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Difference between waves, tides and currents

Difference between waves, tides and currents

Waves, tides and currents are three types of natural phenomena that occur on water and whilst they are similar in nature, they are not the same thing. While all three are related to bodies of water, they differ based on their causes, intensity and frequency among other factors [1]. Another common misconception is that while these phenomena are known to drive the sea, the ocean itself is not responsible for the generation of waves, tides and currents. Waves for example are influenced by the action of wind on the surface of the ocean while currents are influenced by the heat from the sun on the equator and cooler poles. Tides on the other hand are caused by gravitational forces from the moon and sun. All three contain some form of moving and potential energy and slight changes can lead to much larger downstream effects that affect nearby communities and recreational users.


Waves are defined as the movement of water that occurs on the surface of water bodies like oceans, seas, lakes and rivers. While no two waves are identical, they share common traits like having a measurable height which is defined as the distance from its crest to its trough.

What influences waves?

They are usually created by winds which transfer energy to the water as they blow over. This results in the production of small water movements known as ripples [1]. These ripples can subsequently grow in size, length and speed to form what we know as waves. These waves are commonly also known as ocean surface waves due to them being generated from the wind passing over the surface of the water [3]. Waves are usually influenced by a range of factors such as wind speed, duration and distance. They are also influenced by the width of the surrounding areas and the depth of the water body itself. As the wind die down, so the height of the wave decreases and while some waves can be small and gentle, if the conditions are right, waves of up to 90 feet can be formed. Powerful waves such as tidal waves or tsunamis can also be formed as a result of earthquakes, landslides or volcanic eruptions.

Types of waves

There are many different types of waves such as capillary waves, ripples, seas and swells and they can manifest in a range of shapes and sizes, such as small waves or big swells that can travel over long distances. The size and shape of the wave can also reveal its origin. A small and choppy wave most likely was formed locally by a storm for example while larges waves with high crests suggest origins from far away, possibly in another hemisphere. The size of a wave is usually determined by the distance which the wind blows over the open water, the length of time the wind blows for and the speed of the wind. The greater the above specified parameters, the larger the wave.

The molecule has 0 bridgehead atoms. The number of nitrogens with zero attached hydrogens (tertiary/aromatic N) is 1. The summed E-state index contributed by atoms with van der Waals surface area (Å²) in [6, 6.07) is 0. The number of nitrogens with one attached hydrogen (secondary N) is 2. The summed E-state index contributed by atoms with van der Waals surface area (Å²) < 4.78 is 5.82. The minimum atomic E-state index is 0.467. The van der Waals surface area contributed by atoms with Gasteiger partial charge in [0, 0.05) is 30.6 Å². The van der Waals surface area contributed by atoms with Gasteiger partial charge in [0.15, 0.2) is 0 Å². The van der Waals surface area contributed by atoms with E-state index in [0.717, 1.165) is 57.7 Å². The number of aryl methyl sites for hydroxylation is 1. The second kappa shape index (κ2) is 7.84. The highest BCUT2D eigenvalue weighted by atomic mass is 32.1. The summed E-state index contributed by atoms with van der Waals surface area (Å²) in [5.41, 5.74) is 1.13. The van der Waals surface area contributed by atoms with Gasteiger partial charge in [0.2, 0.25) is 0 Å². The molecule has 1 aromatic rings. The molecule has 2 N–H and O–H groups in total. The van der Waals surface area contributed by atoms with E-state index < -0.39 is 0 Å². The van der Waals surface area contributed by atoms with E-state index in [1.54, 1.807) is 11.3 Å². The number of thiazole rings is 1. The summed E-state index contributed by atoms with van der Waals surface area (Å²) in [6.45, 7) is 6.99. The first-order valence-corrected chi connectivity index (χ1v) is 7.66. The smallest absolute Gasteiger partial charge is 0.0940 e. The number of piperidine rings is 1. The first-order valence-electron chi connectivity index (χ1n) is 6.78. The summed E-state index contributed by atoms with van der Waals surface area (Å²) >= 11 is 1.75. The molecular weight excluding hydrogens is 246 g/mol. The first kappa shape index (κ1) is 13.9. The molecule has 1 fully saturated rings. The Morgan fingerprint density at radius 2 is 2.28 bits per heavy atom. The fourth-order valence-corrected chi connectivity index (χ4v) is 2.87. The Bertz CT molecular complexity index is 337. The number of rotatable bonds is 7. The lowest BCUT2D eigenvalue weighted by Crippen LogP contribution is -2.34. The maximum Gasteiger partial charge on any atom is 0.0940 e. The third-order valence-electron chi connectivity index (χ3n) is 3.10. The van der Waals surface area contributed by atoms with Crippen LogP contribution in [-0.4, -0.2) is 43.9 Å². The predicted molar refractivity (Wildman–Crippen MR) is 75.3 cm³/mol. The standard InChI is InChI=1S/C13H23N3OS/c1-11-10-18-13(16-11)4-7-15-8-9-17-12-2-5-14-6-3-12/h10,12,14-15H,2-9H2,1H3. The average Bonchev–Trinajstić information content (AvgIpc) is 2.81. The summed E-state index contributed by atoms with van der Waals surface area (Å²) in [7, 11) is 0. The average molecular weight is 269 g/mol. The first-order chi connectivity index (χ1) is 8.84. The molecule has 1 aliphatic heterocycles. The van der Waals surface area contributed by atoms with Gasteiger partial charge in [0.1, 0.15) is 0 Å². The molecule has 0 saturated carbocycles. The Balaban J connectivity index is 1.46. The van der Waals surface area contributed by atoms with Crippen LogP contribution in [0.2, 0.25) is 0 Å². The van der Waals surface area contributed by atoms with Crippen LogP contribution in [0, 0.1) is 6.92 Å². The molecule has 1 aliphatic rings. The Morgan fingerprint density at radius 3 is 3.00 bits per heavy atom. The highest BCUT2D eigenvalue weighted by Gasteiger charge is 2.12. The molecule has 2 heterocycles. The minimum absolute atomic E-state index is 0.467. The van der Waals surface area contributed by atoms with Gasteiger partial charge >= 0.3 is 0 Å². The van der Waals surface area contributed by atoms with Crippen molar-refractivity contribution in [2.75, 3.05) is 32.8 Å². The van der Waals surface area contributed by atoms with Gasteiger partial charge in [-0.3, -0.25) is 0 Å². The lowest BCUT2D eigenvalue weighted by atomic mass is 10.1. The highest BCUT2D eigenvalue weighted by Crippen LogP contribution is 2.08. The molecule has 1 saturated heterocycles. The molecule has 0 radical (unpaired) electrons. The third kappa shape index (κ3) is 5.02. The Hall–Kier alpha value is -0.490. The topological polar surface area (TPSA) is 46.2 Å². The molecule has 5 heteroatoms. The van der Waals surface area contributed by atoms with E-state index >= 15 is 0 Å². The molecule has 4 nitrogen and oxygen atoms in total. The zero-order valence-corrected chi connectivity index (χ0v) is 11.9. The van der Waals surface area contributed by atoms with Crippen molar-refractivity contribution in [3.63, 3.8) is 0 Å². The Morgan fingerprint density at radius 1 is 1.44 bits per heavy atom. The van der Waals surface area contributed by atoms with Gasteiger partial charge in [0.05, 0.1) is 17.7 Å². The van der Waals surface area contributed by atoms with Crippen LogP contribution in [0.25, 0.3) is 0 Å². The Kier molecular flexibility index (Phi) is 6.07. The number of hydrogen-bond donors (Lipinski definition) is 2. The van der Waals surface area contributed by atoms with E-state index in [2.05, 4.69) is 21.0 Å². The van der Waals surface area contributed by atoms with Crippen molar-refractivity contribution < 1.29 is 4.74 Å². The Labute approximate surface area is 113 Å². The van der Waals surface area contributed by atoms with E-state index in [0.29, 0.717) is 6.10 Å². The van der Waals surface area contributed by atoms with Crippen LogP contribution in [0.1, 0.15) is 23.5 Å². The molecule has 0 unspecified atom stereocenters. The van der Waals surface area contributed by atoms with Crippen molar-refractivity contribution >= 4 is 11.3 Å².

Tides are formed as a result of centrifugal force and the gravitational attraction between the Earth, Moon and Sun and are often characterised by movements of water over extended periods of time [1]. This rise and fall of water, or rather the difference between the crests and troughs, are defined as tides.

What influences tides?

The rotation of the Earth together with the gravitational force of the moon results in water being pulled towards the moon. This causes a rise in the water. As the moon rotates around the Earth, the areas experiencing this pull will form what is known as high tides while other areas not feeling this pull will experience a low tide. A similar effect is caused as a result of the sun however this pull is not as strong because the sun is further away from the Earth [3]. Tides mostly occur in deep oceanic regions and are affected by a range of factors such as the alignment of the sun and moon, the pattern of tidal movements and the shape of the coastline.

Types of tides

Tides are categorized according to the number of high and low tides formed as well as their relative heights and as such can be classified as being semi-diurnal, diurnal or mixed. High tides are defined as when the crest of the wave reaches the coast while low tides are when the trough of the wave reaches the coast. Semidiurnal tides experience 2 highs and 2 lows of equal size every 24 hours and 50 minutes. Diurnal tides experience one high and one low while a mixed semidiurnal tide experiences 2 highs and 2 lows of different size every 24 hours and 50 minutes.


The large masses of water moving in a specific direction from one location to another are known as currents. They occur on open bodies of water like oceans and are usually measured in knots or meters per second.

What influences currents?